Spike's Tactical built its latest AR-platform rifle using the company's Biohazard upper and lower receiver set, each machined from a solid-aluminum 7075 billet with a Type III hard-coat anodized finish. The billet upper and lower receivers are certainly beefier than those found on a standard AR, and they give the rifle a very solid and slightly more angular look than a mil-spec gun without looking or feeling oversized. The lower receiver has a heavy-duty oversized trigger guard with all the sharp edges beveled away. (Go here for more photos of the ST Vanguard)
The ST Vanguard is fully ambidextrous, including the safety selector, which has easy-to-recognize pictograph bullet markings. The right side of the safety is also thoughtfully cut down so it does not interfere with a right-handed shooter's trigger finger. A Norgon ambidextrous, steel magazine-release is slightly extended and oversized. A rare but welcome feature is the ambidextrous bolt release, which can be easily activated with the trigger finger.
A non-ambidextrous bolt stop is in the usual place on the left side of the receiver. The magwell is widely and deeply flared for easier magazine insertion. Three distinctive, downward-pointing chevrons have been machined on the front of the mag well. Internally, Spike's tactical has machined the lower receiver with a low shelf for those with a Registered Drop-In Auto Sear (RDIAS).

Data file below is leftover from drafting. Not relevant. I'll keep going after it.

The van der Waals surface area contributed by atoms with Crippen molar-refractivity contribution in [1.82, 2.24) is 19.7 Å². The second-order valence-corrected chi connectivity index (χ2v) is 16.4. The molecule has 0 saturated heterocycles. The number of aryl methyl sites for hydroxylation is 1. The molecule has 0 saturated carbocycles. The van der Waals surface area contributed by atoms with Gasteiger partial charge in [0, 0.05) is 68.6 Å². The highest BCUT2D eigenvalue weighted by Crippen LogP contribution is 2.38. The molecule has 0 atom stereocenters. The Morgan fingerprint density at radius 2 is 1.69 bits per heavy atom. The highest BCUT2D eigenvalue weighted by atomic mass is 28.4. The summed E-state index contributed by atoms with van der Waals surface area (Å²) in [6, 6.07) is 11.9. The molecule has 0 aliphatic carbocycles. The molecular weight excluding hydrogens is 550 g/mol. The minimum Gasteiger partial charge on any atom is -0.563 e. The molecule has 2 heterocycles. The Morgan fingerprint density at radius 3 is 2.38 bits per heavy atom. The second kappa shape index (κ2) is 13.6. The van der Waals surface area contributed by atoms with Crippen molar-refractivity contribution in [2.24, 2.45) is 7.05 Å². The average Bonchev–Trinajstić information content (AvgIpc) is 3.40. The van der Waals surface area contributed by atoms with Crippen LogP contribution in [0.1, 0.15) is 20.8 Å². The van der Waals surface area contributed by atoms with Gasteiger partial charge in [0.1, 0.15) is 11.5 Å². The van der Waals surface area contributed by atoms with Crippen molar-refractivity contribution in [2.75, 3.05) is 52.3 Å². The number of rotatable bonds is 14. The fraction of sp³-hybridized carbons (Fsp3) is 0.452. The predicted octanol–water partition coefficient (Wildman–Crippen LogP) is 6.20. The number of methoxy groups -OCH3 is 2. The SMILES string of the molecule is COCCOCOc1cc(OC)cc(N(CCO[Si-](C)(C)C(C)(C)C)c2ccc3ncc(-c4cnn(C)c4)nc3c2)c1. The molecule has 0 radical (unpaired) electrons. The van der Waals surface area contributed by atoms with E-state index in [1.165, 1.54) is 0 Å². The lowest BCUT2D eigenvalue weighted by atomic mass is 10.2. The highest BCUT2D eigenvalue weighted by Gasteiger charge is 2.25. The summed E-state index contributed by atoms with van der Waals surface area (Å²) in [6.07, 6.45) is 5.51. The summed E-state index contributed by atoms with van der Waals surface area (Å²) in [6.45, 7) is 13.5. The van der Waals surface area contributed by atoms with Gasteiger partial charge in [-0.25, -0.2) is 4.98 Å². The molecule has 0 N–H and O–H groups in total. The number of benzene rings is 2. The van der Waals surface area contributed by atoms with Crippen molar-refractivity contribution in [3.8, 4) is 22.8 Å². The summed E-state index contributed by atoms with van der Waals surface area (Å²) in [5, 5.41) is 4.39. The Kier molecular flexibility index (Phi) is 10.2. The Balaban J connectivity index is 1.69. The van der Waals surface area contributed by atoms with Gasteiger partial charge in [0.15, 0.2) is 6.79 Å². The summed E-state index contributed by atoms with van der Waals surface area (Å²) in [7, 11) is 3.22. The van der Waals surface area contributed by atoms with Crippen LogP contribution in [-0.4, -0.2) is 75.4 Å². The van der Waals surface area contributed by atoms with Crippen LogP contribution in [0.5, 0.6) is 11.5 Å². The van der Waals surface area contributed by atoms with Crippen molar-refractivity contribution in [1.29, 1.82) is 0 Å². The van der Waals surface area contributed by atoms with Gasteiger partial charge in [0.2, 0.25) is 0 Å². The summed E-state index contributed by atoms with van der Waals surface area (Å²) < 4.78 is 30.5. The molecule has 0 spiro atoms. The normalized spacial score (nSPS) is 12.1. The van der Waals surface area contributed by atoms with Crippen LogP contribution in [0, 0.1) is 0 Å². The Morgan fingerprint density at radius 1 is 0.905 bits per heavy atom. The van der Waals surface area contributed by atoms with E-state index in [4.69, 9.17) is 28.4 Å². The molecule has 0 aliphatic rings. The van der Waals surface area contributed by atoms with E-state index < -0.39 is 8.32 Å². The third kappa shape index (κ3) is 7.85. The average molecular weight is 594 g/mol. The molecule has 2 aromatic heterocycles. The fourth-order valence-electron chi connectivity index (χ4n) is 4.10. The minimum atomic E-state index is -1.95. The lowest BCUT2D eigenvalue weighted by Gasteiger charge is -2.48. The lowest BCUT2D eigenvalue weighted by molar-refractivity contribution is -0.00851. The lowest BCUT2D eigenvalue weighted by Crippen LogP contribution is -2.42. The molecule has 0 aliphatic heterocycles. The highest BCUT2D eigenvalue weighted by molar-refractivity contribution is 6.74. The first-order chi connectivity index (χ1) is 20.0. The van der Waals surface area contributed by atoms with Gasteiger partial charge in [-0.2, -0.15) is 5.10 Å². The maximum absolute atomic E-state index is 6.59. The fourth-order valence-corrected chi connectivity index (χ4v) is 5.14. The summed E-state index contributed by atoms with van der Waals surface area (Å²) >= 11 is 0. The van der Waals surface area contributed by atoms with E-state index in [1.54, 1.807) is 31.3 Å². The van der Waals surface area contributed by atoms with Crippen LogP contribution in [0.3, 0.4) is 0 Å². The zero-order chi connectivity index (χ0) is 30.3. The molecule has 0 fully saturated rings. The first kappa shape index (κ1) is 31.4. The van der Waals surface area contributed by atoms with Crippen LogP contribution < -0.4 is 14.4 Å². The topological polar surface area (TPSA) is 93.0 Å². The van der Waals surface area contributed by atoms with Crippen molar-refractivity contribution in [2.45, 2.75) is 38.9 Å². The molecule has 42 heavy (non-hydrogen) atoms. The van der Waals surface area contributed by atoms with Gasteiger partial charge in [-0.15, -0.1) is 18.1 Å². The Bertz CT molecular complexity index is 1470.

A captured buffer retaining pin and rear takedown pin help prevent accidental loss of these small parts. Setscrews are also used to provide an adjustable trigger reset and are nylon tipped to achieve the best upper- and lower-receiver tension. This attention to detail extends to the really small parts. Spike's Tactical even uses threaded pins—instead of the usual and much cheaper roll pins—to secure the forward assist, the bolt catch and the ambidextrous bolt release.
The ST Vanguard also includes a very crisp, single-stage, nickel-boron coated ST Battle Trigger Set, which had a 6-pound pull weight. Nickel-boron surface treatment helps dissipate heat and hardens the metal surfaces, making them smoother, easier to clean and more resistant to wear and corrosion. Another welcome touch is the KNS Precision Gen II Mod II non-rotating trigger and hammer pins secured by Torx screws on either side of the lower receiver.
Also included is Spike's T2 buffer system, which is machined from solid-aluminum bar stock and anodized matte-black. It is laser engraved on the front with the Spike's Tactical logo. This buffer is filled with a high-density tungsten powder, so there are no weighted washers bouncing back and forth or liquids to leak out. The result is an extremely quiet buffer that provides for smoother cycling and reduces perceived recoil.